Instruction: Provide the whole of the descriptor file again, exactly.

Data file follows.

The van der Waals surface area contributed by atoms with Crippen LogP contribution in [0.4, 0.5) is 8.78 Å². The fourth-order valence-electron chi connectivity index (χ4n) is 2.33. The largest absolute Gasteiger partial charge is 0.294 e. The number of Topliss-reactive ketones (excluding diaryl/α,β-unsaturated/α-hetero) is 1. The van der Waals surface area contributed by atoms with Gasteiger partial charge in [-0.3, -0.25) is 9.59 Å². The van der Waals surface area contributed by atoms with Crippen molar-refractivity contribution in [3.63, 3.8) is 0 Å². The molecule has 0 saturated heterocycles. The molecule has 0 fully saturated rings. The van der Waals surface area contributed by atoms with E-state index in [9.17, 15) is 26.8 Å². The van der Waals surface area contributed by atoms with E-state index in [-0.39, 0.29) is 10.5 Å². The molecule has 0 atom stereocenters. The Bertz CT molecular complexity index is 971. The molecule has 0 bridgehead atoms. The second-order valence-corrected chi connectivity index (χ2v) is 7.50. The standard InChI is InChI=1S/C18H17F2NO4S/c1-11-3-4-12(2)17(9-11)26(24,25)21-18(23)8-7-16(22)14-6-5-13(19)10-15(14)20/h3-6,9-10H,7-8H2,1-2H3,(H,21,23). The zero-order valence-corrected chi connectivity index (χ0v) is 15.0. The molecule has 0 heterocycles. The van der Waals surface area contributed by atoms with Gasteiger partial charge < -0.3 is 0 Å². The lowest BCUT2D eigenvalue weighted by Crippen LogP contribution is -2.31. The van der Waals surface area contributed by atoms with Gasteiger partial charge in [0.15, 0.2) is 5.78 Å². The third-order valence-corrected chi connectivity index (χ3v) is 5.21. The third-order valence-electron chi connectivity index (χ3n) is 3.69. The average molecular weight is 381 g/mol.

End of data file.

The van der Waals surface area contributed by atoms with Crippen LogP contribution in [0.4, 0.5) is 8.78 Å². The fourth-order valence-electron chi connectivity index (χ4n) is 2.33. The largest absolute Gasteiger partial charge is 0.294 e. The number of Topliss-reactive ketones (excluding diaryl/α,β-unsaturated/α-hetero) is 1. The van der Waals surface area contributed by atoms with Gasteiger partial charge in [-0.3, -0.25) is 9.59 Å². The van der Waals surface area contributed by atoms with Crippen molar-refractivity contribution in [3.63, 3.8) is 0 Å². The molecule has 0 saturated heterocycles. The molecule has 0 fully saturated rings. The van der Waals surface area contributed by atoms with E-state index in [9.17, 15) is 26.8 Å². The van der Waals surface area contributed by atoms with E-state index in [-0.39, 0.29) is 10.5 Å². The molecule has 0 atom stereocenters. The Bertz CT molecular complexity index is 971. The molecule has 0 bridgehead atoms. The second-order valence-corrected chi connectivity index (χ2v) is 7.50. The standard InChI is InChI=1S/C18H17F2NO4S/c1-11-3-4-12(2)17(9-11)26(24,25)21-18(23)8-7-16(22)14-6-5-13(19)10-15(14)20/h3-6,9-10H,7-8H2,1-2H3,(H,21,23). The zero-order valence-corrected chi connectivity index (χ0v) is 15.0. The molecule has 0 heterocycles. The van der Waals surface area contributed by atoms with Gasteiger partial charge < -0.3 is 0 Å². The lowest BCUT2D eigenvalue weighted by Crippen LogP contribution is -2.31. The van der Waals surface area contributed by atoms with Gasteiger partial charge in [0.15, 0.2) is 5.78 Å². The third-order valence-corrected chi connectivity index (χ3v) is 5.21. The third-order valence-electron chi connectivity index (χ3n) is 3.69. The average molecular weight is 381 g/mol.